The peopling of modern Bosnia-Herzegovina Y-chromosome haplogroups in the three main ethnic groups

Damirm Marjanovic, S. Fornarino, S. Montagna, D. Primorac, R. Hadziselimovic, S. Vidovic, N. Pojskic, V. Battaglia, A. Achilli, K. Drobnic, S. Andjelinovic, A. Torroni, A. S. Santachiara-Benerecetti, Ornella Semino

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70 Scopus citations


The variation at 28 Y-chromosome biallelic markers was analysed in 256 males (90 Croats, 81 Serbs and 85 Bosniacs) from Bosnia-Herzegovina. An important shared feature between the three ethnic groups is the high frequency of the "Palaeolithic" European-specific haplogroup (Hg) I, a likely signature of a Balkan population re-expansion after the Last Glacial Maximum. This haplogroup is almost completely represented by the sub-haplogroup I-P37 whose frequency is, however, higher in the Croats (∼71%) than in Bosniacs (∼44%) and Serbs (∼31%). Other rather frequent haplogroups are E (∼15%) and J (∼7%), which are considered to have arrived from the Middle East in Neolithic and post-Neolithic times, and R-M17 (∼14%), which probably marked several arrivals, at different times, from eastern Eurasia. Hg E, almost exclusively represented by its subclade E-M78, is more common in the Serbs (∼20%) than in Bosniacs (∼13%) and Croats (∼9%), and Hg J, observed in only one Croat, encompasses ∼9% of the Serbs and ∼12% of the Bosniacs, where it shows its highest diversification. By contrast, Hg R-M17 displays similar frequencies in all three groups. On the whole, the three main groups of Bosnia-Herzegovina, in spite of some quantitative differences, share a large fraction of the same ancient gene pool distinctive for the Balkan area.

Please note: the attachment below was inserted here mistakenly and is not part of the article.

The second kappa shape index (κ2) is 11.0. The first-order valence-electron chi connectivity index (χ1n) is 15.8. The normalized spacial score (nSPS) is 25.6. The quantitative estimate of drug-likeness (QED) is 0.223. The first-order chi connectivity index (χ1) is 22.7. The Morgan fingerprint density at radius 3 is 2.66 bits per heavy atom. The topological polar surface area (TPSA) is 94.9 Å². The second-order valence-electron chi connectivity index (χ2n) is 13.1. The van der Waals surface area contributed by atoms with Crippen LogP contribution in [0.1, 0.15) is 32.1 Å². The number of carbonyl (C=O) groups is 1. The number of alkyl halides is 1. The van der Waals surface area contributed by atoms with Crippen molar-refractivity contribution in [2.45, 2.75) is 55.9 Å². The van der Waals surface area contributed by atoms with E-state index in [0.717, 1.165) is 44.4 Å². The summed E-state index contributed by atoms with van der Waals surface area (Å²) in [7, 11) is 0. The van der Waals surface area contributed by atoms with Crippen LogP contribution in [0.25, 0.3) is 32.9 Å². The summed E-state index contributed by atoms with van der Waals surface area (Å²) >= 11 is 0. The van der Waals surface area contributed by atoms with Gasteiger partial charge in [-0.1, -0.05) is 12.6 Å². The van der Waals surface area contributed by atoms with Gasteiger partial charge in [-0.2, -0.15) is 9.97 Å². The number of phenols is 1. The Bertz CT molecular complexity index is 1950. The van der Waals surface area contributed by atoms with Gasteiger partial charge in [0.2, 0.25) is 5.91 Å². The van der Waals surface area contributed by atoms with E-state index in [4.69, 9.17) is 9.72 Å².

Original languageEnglish (US)
Pages (from-to)757-763
Number of pages7
JournalAnnals of Human Genetics
Issue number6
StatePublished - Nov 2005

All Science Journal Classification (ASJC) codes

  • Genetics
  • Genetics(clinical)


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